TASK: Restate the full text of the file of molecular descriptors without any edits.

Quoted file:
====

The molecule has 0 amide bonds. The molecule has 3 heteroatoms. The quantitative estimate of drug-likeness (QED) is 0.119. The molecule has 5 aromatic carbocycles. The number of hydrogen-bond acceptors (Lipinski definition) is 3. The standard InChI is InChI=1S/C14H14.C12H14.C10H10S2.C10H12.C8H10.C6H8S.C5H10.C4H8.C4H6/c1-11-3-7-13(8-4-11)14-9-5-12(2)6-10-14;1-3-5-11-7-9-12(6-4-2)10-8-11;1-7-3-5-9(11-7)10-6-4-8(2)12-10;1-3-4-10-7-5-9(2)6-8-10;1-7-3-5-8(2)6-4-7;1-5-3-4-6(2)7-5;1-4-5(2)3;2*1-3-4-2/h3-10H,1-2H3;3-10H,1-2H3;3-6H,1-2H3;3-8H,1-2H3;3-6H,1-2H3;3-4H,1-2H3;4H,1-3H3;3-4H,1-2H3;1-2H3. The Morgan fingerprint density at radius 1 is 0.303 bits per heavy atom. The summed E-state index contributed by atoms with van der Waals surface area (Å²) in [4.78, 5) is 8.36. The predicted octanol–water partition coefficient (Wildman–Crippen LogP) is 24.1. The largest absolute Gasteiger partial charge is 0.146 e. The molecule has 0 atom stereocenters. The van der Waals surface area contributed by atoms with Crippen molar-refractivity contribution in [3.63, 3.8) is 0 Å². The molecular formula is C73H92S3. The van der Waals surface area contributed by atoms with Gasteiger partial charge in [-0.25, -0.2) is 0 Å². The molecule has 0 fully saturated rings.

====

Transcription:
The molecule has 0 amide bonds. The molecule has 3 heteroatoms. The quantitative estimate of drug-likeness (QED) is 0.119. The molecule has 5 aromatic carbocycles. The number of hydrogen-bond acceptors (Lipinski definition) is 3. The standard InChI is InChI=1S/C14H14.C12H14.C10H10S2.C10H12.C8H10.C6H8S.C5H10.C4H8.C4H6/c1-11-3-7-13(8-4-11)14-9-5-12(2)6-10-14;1-3-5-11-7-9-12(6-4-2)10-8-11;1-7-3-5-9(11-7)10-6-4-8(2)12-10;1-3-4-10-7-5-9(2)6-8-10;1-7-3-5-8(2)6-4-7;1-5-3-4-6(2)7-5;1-4-5(2)3;2*1-3-4-2/h3-10H,1-2H3;3-10H,1-2H3;3-6H,1-2H3;3-8H,1-2H3;3-6H,1-2H3;3-4H,1-2H3;4H,1-3H3;3-4H,1-2H3;1-2H3. The Morgan fingerprint density at radius 1 is 0.303 bits per heavy atom. The summed E-state index contributed by atoms with van der Waals surface area (Å²) in [4.78, 5) is 8.36. The predicted octanol–water partition coefficient (Wildman–Crippen LogP) is 24.1. The largest absolute Gasteiger partial charge is 0.146 e. The molecule has 0 atom stereocenters. The van der Waals surface area contributed by atoms with Crippen molar-refractivity contribution in [3.63, 3.8) is 0 Å². The molecular formula is C73H92S3. The van der Waals surface area contributed by atoms with Gasteiger partial charge in [-0.25, -0.2) is 0 Å². The molecule has 0 fully saturated rings.